How does NASA engineer sit at home controlling robotic probes on Mars?
In the context of the COVID-19 epidemic still raging in the US, many businesses in the country have been forced to send employees to work online remotely. The US Air and Space Administration (NASA) is no exception. All NASA centers have allowed their employees to work from home, except for a few key departments.
Self-propelled vehicle Curiosity
Due to the nature of the work, the Curiosity car drivers often have to work with hundreds of scientists from research institutes around the world. As a result, when a remote situation occurs, the technical infrastructure available at NASA can be used immediately, instead of having to set from zero.
On March 17, before the employees left work, they were given a headset, computer screens and many other essential equipment for use in communications and work by NASA. Employees lined up on the edge of NASA headquarters, standing far enough away from each other with the tight masks, in turn to receive the equipment needed.
Solve communication problems at work
At NASA, the personnel involved in the Curiosity self-driving car project are divided into two main groups. One group is in charge of Uplink (sending data from the Earth to autonomous vehicles), while the other group is in charge of Downlink (processing data sent from self-propelled vehicles to Earth).
Concentrated employees work in a fairly large room at NASA headquarters - where they can easily communicate directly with each other during the operation of Curiosity.
Curiosity self-driving car's working room at NASA headquarters
For a particularly complex project like Curiosity, maintaining the rhythm of work among the departments is paramount. Every employee must work closely together to get the job done. At one point, to successfully execute a series of commands to control Curiosity, it required the support of 20 people. However, when working from home, communication between group members is much more difficult.
To solve this problem, a solution has been devised. Employees use headsets, hold a series of online meetings, and simultaneously launch a series of chat software to 'simulate' the atmosphere at NASA office.
NASA staff must turn on lots of chat windows, use headphones to simulate the atmosphere of working in the office
" At any given time, I'm probably going to have about 15 chat channels at a time. There's more work than usual ," said a staff member of the operations team Curiosity.
" We set up a series of online meetings at the same time. I'll use one earphone to talk privately with the self-driving car control group. Then I make a call to another online chat group and listen with on the other headset. Just like that, I went back and forth with these two online chat groups for 8 hours a day "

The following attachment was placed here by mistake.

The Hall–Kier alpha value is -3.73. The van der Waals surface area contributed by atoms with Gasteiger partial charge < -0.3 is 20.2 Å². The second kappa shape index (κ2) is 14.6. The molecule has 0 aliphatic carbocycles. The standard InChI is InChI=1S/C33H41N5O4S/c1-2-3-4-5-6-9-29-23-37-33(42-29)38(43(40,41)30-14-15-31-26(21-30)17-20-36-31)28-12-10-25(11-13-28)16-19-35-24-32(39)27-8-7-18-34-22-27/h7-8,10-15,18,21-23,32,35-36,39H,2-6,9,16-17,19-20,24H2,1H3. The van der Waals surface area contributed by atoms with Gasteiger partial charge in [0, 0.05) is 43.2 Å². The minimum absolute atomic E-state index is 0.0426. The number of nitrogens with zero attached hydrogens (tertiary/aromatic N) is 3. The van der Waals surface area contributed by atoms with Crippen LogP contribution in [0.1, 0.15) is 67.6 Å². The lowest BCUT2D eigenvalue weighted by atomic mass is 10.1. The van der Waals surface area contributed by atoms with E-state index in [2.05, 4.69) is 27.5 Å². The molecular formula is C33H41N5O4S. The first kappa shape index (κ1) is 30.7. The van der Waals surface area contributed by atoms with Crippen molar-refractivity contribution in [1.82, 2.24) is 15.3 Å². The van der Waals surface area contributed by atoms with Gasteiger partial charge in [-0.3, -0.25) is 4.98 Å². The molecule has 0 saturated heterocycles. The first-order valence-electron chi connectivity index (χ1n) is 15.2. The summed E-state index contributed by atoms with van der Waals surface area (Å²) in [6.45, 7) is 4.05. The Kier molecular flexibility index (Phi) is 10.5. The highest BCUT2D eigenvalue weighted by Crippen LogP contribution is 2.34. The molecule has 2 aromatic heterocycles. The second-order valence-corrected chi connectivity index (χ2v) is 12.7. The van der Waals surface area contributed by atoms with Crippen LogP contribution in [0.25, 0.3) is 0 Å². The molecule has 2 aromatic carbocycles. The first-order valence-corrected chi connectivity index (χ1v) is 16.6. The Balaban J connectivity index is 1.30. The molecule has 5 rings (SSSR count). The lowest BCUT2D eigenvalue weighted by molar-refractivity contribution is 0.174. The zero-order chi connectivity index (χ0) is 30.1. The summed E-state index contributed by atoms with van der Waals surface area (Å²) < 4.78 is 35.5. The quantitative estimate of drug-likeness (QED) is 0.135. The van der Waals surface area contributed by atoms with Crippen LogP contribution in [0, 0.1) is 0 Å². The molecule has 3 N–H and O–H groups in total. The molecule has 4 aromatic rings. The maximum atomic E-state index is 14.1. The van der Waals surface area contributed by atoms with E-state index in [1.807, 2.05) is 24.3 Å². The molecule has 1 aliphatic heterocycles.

Use 3D glasses to watch movies to drive Mars self-propelled vehicles
Curiosity self-propelled vehicle is equipped with a special 3D camera, which is capable of capturing and sending 3-dimensional images of Mars to Earth. Thanks to the camera acting as a 'remote eye', the operating engineers are able to understand the terrain the vehicle is passing, including the slope or obstacles to avoid, from which Curiosity can be controlled. go in the right direction.
However, to be able to view the 3D images sent by Curiosity, operating engineers must wear a high-tech 3D glasses to help them get the most realistic and clear view as if standing online. more on Mars.
NASA engineers use blue and red 3D glasses to control the Mars exploration robot
Worth mentioning, this type of glasses also requires users to own a set of 'super terrible' configurations. For NASA employees, equipping a PC with a similar configuration when working from home is something. completely impossible.
Therefore, NASA found a 'less advanced' technology solution, allowing the operation team to use the glasses normally seen when watching 3D movies in theaters, with two distinctive blue-red colors. Surprisingly, even using "archaic" technology, the team of experts at NASA can still conduct Curiosity to conduct exploration activities as usual.
After a lot of careful preparation, on March 20 - the first working day at home, a series of control commands sent from Earth to self-propelled vehicles Curiosity was executed. The robot drilled to sample at a location named "Edinburgh" on Mars.
Soon afterward, Curiosity continued to move to another location to search for possible samples of rock. In all, this self-driving car has traveled a 166m-long distance since the NASA operating team had to work from home.
Thanks to the help of technology, home control is as effective as working in the office
For NASA employees, the control of Curiosity also has a special meaning during the time the United States takes social isolation measures. Accordingly, the self-discovery of a planet hundreds of millions of kilometers from Earth makes them forget the sense of mystery at home due to COVID-19.
"One of the best things about controlling Mars probes is that every day we discover places we have never been before. Besides, we also see pictures of photo that no one on Earth has ever seen before, "said an engineer in the Curiosity operations team.
- NASA exploration robots capture the surface of Mars like Earth
- NASA 'Mars' helicopter model is almost ready for the journey to conquer Red Planet
- Why are microorganisms living 'so tough' on Earth but still hard to survive on Mars
- NASA installs the names of 10.9 million space fans on the Mars Perseverance rover
- NASA reveals its latest snapshot of the Martian surface with a resolution of 1.8 billion pixels
- Admire the design of the most award winning NASA space design competition: Harmony, full of comfort, and safety
- NASA's spacecraft is about to bring the names of more than 11 million people to Mars
- NASA built 3D working tools with Martian rocks and dust